The Top 100 Novels Ever Written. In 1898.

I came across this article the other day, providing the list of the top 100 novels of all time, as picked by a critic in 1898. One novel per author, and every author had to be dead. (Pretty harsh requirements there. But still.) The list is absolutely fascinating. Yes, it’s just one critic’s opinion, but I still feel like it highlights some really interesting points. Les Mis is only #85? Dickens doesn’t pop up until #63. But what’s really interesting to me is how many of these novels I’ve just never even heard of. I don’t consider myself your average reader. I’m a librarian. I have a Masters in American Lit. So I’m not the elite of the elite or anything, but I like to think I’ve heard of a lot of novels.

I haven’t heard of the vast majority of these authors, let alone the books themselves.

(Please tell me I’m not alone.)

And it all just leads to the question of “How do books fall off this list, and how do they get added?” Not this list in particular, but lists like this in general. Over time, you see new works elbow their way onto top 100 lists, and for every new work that appears, an old work is kicked to the curb. You just don’t notice it as much when it happens year by year, decade by decade. Give yourself a century of perspective, however–and then it’s crystal clear.

Some works hang on by sheer reputation alone. They’re what gets studied by new students and scholars, because they’re what their teachers and professors studied before them.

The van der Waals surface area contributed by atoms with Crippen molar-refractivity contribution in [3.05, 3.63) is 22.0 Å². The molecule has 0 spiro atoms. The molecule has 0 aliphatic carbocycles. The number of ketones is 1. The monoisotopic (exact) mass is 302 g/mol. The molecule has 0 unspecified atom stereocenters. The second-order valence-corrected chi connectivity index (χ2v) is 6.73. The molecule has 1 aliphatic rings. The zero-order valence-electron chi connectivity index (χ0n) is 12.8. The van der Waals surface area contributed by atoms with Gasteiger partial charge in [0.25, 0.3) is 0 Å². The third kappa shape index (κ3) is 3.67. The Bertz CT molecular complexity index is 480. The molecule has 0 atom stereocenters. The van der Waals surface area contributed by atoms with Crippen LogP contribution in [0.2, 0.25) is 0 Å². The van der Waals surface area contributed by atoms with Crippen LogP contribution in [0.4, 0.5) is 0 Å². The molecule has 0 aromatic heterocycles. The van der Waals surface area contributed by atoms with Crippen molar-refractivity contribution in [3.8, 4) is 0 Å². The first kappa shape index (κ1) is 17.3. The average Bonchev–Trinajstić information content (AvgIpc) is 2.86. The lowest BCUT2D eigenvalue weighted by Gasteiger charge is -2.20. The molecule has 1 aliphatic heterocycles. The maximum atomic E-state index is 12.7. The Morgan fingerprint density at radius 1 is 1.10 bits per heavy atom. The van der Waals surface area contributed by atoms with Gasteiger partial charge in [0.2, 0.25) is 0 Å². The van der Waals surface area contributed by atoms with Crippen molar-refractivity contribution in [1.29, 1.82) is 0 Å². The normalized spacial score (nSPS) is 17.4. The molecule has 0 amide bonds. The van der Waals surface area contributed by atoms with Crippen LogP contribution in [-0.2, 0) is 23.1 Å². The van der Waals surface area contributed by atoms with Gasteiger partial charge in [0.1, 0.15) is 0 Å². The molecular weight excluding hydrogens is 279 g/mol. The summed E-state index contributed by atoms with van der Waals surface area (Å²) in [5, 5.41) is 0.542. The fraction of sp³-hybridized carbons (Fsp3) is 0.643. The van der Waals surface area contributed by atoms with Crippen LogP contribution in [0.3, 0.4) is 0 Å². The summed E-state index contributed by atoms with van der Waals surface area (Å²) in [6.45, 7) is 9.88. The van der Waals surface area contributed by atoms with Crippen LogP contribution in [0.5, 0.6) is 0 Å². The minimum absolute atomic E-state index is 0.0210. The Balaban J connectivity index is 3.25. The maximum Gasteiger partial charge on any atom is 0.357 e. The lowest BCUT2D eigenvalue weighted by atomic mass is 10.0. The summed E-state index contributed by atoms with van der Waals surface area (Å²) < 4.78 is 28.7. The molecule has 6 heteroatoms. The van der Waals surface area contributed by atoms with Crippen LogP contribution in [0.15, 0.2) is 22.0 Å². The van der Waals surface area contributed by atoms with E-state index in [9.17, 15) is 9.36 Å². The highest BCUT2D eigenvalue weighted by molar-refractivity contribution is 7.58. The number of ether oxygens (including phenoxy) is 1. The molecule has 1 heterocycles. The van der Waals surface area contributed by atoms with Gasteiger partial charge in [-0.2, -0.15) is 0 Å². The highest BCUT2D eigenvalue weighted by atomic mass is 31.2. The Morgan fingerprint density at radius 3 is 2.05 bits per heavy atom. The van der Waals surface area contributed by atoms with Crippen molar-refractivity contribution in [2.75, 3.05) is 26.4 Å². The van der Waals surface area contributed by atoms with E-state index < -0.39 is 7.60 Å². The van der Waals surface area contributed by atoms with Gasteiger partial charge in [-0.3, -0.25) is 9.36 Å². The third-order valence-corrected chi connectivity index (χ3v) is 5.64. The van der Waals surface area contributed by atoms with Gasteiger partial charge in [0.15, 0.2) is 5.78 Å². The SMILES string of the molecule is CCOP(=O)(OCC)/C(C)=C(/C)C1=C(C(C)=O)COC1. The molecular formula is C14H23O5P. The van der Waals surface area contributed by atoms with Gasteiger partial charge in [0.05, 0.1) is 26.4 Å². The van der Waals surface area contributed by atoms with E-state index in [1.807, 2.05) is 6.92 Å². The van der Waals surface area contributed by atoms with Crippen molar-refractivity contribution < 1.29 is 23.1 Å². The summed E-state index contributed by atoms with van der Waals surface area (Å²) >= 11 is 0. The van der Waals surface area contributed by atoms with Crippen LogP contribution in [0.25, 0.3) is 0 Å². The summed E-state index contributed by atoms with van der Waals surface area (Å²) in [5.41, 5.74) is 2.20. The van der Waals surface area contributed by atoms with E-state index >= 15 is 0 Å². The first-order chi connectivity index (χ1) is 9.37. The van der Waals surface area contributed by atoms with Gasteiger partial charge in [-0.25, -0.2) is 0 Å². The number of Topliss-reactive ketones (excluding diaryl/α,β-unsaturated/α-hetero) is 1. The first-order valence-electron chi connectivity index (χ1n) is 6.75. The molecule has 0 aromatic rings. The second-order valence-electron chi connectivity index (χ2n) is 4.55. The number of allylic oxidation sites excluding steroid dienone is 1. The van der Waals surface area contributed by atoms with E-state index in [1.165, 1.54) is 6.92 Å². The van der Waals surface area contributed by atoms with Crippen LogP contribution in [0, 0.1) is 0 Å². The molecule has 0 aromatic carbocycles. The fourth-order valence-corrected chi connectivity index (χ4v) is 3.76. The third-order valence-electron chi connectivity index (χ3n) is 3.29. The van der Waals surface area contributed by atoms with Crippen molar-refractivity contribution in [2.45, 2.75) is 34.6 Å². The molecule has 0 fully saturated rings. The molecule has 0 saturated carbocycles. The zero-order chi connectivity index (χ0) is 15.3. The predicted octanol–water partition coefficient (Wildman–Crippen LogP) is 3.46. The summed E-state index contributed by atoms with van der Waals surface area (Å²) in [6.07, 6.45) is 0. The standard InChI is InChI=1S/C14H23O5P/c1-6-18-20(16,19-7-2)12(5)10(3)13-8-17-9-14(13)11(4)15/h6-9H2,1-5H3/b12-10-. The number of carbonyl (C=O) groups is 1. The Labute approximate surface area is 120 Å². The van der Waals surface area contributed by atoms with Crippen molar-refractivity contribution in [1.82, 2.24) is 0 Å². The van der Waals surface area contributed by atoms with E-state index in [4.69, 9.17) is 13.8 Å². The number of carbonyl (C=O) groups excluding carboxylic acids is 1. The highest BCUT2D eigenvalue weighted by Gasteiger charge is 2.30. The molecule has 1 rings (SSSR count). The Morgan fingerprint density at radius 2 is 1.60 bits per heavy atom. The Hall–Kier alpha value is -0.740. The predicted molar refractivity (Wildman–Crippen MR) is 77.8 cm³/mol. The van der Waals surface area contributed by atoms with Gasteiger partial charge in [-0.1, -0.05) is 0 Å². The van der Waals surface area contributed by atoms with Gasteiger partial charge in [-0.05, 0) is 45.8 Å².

What will our top 100 lists look like, 100 years from now? What authors will have disappeared? On the one hand, I think it’s inevitable that most of what we hold as important and of great value will be forgotten. (Ain’t that a cheery thought?) But even more, I look at how splintered today’s lists are to begin with. The sheer volume of books and movies being produced across the globe, and the ease with which we can access them all, leads to a dearth of a singular “canon.” Part of me is relieved, because that canon is notoriously racist and sexist. But on the other hand, we haven’t really had anything to offer a valuable replacement to that canon. As it goes away, so will the cultural memory of “important books.”(To put it in sports terms, it’s as if the BCS is finally done away with, but at the same time, all the bowl games and rankings are sort of just forgotten, as well.)

How great of a loss is that?

Part of me wants to rush out and start reading these novels right now. To see what it was that people 100+ years ago saw in them. To get a sense of where our literature today came from, and how it got to be where it is now. But I know I won’t. There’s just too much to read, and I have far too little time. So I suppose I’ll have to read this list over, peruse it for a few minutes, and then forget about it.

Which somehow feels both very fitting, and very tragic.

3 thoughts on “The Top 100 Novels Ever Written. In 1898.”

  1. A couple of these I recognize as authors who are now famous for not being taken seriously (Ann Radcliffe and Bulwer Lytton). I think it’s also interesting how many of the ones I’ve never heard of are historical novels. It makes me wonder if historical fiction may be particularly prone to revised opinions, as we reevaluate historical events through more modern eyes, or as we cease to care about certain past events (e.g., “the narrative of the 92nd Highlanders’ contribution from the Peninsular campaign to Waterloo”).

  2. Great observations. Likewise, I wonder how biopics and history-based films will fare in the long run. My bets are that they just won’t hold up. Stories that are interesting because of who they’re about or a time period they depict lose out–long-term–to stories with interesting characters doing interesting things.

Leave a Comment

Your email address will not be published. Required fields are marked *